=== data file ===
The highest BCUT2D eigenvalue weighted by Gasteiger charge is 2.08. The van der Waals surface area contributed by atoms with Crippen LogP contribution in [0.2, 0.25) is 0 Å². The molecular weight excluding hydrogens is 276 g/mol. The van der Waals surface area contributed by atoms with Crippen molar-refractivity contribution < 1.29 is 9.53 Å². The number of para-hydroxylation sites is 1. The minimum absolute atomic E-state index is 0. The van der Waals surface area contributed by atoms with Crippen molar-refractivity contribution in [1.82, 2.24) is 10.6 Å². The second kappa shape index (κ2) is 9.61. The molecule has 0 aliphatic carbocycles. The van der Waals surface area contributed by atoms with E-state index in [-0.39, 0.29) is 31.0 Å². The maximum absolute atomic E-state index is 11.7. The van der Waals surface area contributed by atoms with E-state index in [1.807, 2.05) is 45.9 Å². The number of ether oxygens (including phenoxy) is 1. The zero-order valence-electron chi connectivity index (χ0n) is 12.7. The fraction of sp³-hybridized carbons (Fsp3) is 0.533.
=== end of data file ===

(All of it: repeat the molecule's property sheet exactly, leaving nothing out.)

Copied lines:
The highest BCUT2D eigenvalue weighted by Gasteiger charge is 2.08. The van der Waals surface area contributed by atoms with Crippen LogP contribution in [0.2, 0.25) is 0 Å². The molecular weight excluding hydrogens is 276 g/mol. The van der Waals surface area contributed by atoms with Crippen molar-refractivity contribution < 1.29 is 9.53 Å². The number of para-hydroxylation sites is 1. The minimum absolute atomic E-state index is 0. The van der Waals surface area contributed by atoms with Crippen molar-refractivity contribution in [1.82, 2.24) is 10.6 Å². The second kappa shape index (κ2) is 9.61. The molecule has 0 aliphatic carbocycles. The van der Waals surface area contributed by atoms with E-state index in [-0.39, 0.29) is 31.0 Å². The maximum absolute atomic E-state index is 11.7. The van der Waals surface area contributed by atoms with E-state index in [1.807, 2.05) is 45.9 Å². The number of ether oxygens (including phenoxy) is 1. The zero-order valence-electron chi connectivity index (χ0n) is 12.7. The fraction of sp³-hybridized carbons (Fsp3) is 0.533.